18. Andrea Diamantini Says:

    IMHO, we are yet a “hey, I will try to build a web browser” project ;) There are just some other else trying.
    We are having fun doing it. And I think we’ll continue doing what we think is cool and important, with our own rules and schedules. In the same way (I think) you write in this blog and people read and comment here.

    Talking about your post, I’d like to understand what you’re intending with “why is it not integrated into KDE technology?” Is everything because of the kwebkitpart we don’t use?

  19. The User Says:

    Isn’t kparts-plugin-system C++ based?

    Yes, it is written in C++ and supports C++ plugins, but it also supports Ruby, Python and Perl plugins (I have tried it for Ruby and Python). It would be easy to extend it for JavaScript (thanks to jsmoke) and WebKit. How do you think Plasma addons work? That is in my opinion much more awesome technology then all those specialised QtScript/JavaScript plugin systems.

    If you want users to use add-on functionality for your web browser, you can’t ask them to compile the source code.

    Allowing compiled languages is a good thing, in my opinion JavaScript is an ugly programming language, others may like it, but some people prefer C++ or Python, why should they not be all allowed like in Plasma? Cf. my previous blog post for some information about the plugin system…

    If konqueror has such a great plug-in system, where are there so few plugins for it available?

    First of all, there may be bugs and missing features, thet may be true, but its idea is really nice and it has been successfully used for awesome applications/libraries like Plasma. There are multiple reasons: First of all the technology does not get propagated. There is no KHotNewStuff integration, lack of documentation, support by jsmoke is missing, WebKit is not fully supported for scripted languages, and if it would be, it would be a separate interface different from KHTML’s. Such a HTML based plugin system would probably be easy to integrate, too, using a plugin factory (cf. Plasma’s Google Gadgets support). And of course nobody writes plugins if Konqueror seems to be obsolete. And KDE’s userbase is smaller. :(

    1. Enable tye addess bar to work like a search bar.
    2. Remove the search box in the upper right corner, make it optional.
    3. Switch to KDE Webkit as default.

    1. Huh? You can use it as search bar, although it is not that neat as Rekonq’s, but also Rekonq’s could be made a plugin for Konqueror.
    2. I have removed it for my Konqueror, “just” had to modify konqueror.rc. Unfortunately the GUI configuration of tool bars seems not always to work.
    3. You can configure that in system settings

    I tried the webkit part but it looses the text editing components.

    Yes, kdewebkit should support KDE widgets, but I am not sure if that is easily implemantable.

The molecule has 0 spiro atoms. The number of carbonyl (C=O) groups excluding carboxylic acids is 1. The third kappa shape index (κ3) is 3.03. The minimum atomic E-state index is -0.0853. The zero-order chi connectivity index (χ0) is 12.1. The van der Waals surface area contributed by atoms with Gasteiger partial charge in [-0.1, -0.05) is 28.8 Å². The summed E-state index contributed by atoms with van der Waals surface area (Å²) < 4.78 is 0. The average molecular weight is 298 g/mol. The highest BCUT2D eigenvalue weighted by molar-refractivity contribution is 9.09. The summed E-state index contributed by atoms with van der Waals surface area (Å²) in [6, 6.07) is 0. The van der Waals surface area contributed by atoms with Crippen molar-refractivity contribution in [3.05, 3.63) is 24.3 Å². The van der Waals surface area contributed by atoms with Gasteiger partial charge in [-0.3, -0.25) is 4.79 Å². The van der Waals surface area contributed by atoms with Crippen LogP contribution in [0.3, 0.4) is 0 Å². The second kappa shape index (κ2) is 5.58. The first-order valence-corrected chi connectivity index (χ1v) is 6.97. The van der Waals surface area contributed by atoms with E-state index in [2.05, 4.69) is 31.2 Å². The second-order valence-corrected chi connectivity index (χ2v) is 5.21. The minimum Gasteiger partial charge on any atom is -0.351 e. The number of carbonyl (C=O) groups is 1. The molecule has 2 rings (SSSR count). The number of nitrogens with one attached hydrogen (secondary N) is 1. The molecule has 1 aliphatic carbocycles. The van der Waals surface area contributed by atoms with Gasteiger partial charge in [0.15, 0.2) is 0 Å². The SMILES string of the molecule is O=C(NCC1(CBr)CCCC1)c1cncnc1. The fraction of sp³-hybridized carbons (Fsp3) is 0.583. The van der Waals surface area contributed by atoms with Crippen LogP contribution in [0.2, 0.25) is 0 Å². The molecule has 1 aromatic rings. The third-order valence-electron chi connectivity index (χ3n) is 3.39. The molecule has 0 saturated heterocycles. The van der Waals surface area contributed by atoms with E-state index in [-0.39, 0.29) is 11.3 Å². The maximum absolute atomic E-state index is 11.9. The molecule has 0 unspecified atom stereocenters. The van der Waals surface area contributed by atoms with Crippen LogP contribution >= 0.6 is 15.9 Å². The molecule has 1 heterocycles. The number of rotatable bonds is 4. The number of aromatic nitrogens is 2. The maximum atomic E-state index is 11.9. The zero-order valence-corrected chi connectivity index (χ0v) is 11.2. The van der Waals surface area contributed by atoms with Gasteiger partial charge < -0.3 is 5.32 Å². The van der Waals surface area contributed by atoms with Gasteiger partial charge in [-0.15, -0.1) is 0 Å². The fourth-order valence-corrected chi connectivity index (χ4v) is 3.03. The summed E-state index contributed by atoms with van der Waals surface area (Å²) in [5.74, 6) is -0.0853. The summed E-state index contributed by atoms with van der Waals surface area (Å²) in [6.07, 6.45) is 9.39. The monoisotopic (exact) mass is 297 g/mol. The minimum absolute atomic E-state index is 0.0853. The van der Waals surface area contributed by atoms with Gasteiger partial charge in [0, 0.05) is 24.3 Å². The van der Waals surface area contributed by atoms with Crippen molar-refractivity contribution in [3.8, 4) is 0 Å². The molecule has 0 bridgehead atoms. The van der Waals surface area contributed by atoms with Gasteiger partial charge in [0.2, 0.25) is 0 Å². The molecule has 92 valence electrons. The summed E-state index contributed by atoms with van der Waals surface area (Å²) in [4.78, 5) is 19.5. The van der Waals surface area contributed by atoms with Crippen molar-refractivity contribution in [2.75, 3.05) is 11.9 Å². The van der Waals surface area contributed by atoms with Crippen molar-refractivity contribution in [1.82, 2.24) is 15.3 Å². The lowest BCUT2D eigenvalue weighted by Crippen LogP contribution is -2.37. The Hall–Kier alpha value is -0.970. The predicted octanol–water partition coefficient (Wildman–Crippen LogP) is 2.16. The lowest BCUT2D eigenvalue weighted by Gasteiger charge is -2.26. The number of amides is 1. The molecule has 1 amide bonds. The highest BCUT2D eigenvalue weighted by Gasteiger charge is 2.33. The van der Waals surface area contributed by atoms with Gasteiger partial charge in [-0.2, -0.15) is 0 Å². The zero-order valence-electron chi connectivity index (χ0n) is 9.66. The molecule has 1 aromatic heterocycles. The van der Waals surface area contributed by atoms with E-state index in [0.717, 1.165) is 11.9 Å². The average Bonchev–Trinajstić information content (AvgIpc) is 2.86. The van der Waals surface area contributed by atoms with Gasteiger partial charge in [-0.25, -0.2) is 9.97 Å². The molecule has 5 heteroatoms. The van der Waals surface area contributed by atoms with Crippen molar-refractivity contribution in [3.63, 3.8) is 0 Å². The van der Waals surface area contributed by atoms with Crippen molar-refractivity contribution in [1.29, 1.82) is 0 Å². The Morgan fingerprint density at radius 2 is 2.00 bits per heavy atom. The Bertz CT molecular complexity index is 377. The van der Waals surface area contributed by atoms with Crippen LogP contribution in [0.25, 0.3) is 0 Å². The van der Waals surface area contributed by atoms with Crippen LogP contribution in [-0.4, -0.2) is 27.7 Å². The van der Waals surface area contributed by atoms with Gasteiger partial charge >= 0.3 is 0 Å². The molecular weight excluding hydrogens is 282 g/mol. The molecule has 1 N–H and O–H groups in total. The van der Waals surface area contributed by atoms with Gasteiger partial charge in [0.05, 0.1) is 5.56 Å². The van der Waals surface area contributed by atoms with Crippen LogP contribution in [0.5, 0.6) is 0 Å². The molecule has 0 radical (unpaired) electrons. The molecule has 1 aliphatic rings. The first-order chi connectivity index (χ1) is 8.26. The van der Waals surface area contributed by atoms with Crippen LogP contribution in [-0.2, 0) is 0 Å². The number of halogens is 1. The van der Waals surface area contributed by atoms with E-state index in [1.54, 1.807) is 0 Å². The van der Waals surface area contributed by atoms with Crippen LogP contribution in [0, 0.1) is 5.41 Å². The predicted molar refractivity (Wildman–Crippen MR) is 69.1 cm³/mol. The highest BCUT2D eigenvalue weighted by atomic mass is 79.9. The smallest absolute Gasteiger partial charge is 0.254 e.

Talking about your post, I’d like to understand what you’re intending with “why is it not integrated into KDE technology?” Is everything because of the kwebkitpart we don’t use?

    No, of course that is a point, Rekonq WebPage and kwebkitpart should not be different classes, why isn’t it built as Konqueror profile? Cooler address bar? Create a new address bar plugin! Remove search bar? Just remove it from XML .rc-file! No status bar? XML file! Tab and history overview? Simple KParts! Plugins, KGet, PDF, bookmarks, adblock? Get it for free! You are reinventing the wheel for stuff which has been provided by kdeui in lot more flexible way since long time. You wanted to create a new web browse… you could have used Konqueror as a framework to create something completely new which is integrated into existing technology.

  20. M Says:

    Konqueror is the only browser having a “go up one level” button by default and the possibility to navigate with vi-keys. And yes, these are very relevant details for me, which contribute a lot to my browsing experience. And rekonq does not have (and will never have) a menu bar, which is part of the look&feel on some desktops.

  21. The User Says:

    @M
    I do not want to promote Firefox, but there is vimperator. ;)

  22. Andrea Diamantini Says:

    that was not the initial choice exactly to break with konqueror’s behavior. I was just trying (I’ll repeat another time) to implement a browser. Just one browser. Not a konqueror clone. And I’m quite sure that if I started to change until it becomes konqueror rekonq you’d be here to tell me that I had ruined konqueror :)
    Why in the hell “the default KDE browser” (as you called it) should be just a konqueror profile?

  23. The User Says:

    And I’m quite sure that if I started to change until it becomes konqueror rekonq you’d be here to tell me that I had ruined konqueror

    No, I would not, the Konqueror browsing experience is not that awesome all the time, if you would have built a sophisticated application using KXmlGui and KParts etc., I would be happy about such a great alternative, but obviously, if you had planned to do that, you would have started with reusing functionality from Konqueror. Konqueror itself is actually not that exciting, it is session and profile management, some settings interface, history, bookmarks and tabs. No especially awesome stuff. KParts is the exciting thing about it. Actually every web browser is a swiss army knife, and Konqueror is using some especially great technology that for. Saying there should be the swiss army knife Rekonq and the uglier, but more swiss army knife Konqueror does not make sense (that is not related to your statement, but to the “swiss army knife” argument).